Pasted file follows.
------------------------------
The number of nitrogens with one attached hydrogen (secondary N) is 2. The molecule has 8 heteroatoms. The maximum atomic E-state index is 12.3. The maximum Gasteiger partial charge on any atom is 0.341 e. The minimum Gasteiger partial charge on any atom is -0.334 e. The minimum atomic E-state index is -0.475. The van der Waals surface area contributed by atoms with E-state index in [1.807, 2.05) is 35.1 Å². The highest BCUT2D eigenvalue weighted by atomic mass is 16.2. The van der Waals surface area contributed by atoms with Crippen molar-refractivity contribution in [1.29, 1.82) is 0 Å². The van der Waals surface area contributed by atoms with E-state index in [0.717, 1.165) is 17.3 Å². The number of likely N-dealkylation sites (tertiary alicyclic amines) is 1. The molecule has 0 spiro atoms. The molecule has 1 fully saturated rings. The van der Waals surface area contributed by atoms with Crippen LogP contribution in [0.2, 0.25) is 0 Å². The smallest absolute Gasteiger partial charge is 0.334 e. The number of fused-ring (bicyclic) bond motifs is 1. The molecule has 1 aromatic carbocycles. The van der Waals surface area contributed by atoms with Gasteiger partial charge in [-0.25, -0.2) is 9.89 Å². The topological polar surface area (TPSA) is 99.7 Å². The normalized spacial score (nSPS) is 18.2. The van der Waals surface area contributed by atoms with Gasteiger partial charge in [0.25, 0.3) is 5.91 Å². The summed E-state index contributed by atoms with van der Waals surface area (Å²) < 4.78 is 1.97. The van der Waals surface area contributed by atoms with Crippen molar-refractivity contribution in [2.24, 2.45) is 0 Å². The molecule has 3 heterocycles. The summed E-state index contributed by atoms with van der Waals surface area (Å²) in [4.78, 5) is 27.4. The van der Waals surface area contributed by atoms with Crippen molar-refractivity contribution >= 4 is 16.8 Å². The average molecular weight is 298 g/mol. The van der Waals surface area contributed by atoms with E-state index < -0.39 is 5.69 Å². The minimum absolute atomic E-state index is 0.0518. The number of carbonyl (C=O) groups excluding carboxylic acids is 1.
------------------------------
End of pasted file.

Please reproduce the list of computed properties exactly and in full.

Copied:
The number of nitrogens with one attached hydrogen (secondary N) is 2. The molecule has 8 heteroatoms. The maximum atomic E-state index is 12.3. The maximum Gasteiger partial charge on any atom is 0.341 e. The minimum Gasteiger partial charge on any atom is -0.334 e. The minimum atomic E-state index is -0.475. The van der Waals surface area contributed by atoms with E-state index in [1.807, 2.05) is 35.1 Å². The highest BCUT2D eigenvalue weighted by atomic mass is 16.2. The van der Waals surface area contributed by atoms with Crippen molar-refractivity contribution in [1.29, 1.82) is 0 Å². The van der Waals surface area contributed by atoms with E-state index in [0.717, 1.165) is 17.3 Å². The number of likely N-dealkylation sites (tertiary alicyclic amines) is 1. The molecule has 0 spiro atoms. The molecule has 1 fully saturated rings. The van der Waals surface area contributed by atoms with Crippen LogP contribution in [0.2, 0.25) is 0 Å². The smallest absolute Gasteiger partial charge is 0.334 e. The number of fused-ring (bicyclic) bond motifs is 1. The molecule has 1 aromatic carbocycles. The van der Waals surface area contributed by atoms with Gasteiger partial charge in [-0.25, -0.2) is 9.89 Å². The topological polar surface area (TPSA) is 99.7 Å². The normalized spacial score (nSPS) is 18.2. The van der Waals surface area contributed by atoms with Gasteiger partial charge in [0.25, 0.3) is 5.91 Å². The summed E-state index contributed by atoms with van der Waals surface area (Å²) < 4.78 is 1.97. The van der Waals surface area contributed by atoms with Crippen molar-refractivity contribution in [2.24, 2.45) is 0 Å². The molecule has 3 heterocycles. The summed E-state index contributed by atoms with van der Waals surface area (Å²) in [4.78, 5) is 27.4. The van der Waals surface area contributed by atoms with Crippen molar-refractivity contribution >= 4 is 16.8 Å². The average molecular weight is 298 g/mol. The van der Waals surface area contributed by atoms with E-state index < -0.39 is 5.69 Å². The minimum absolute atomic E-state index is 0.0518. The number of carbonyl (C=O) groups excluding carboxylic acids is 1.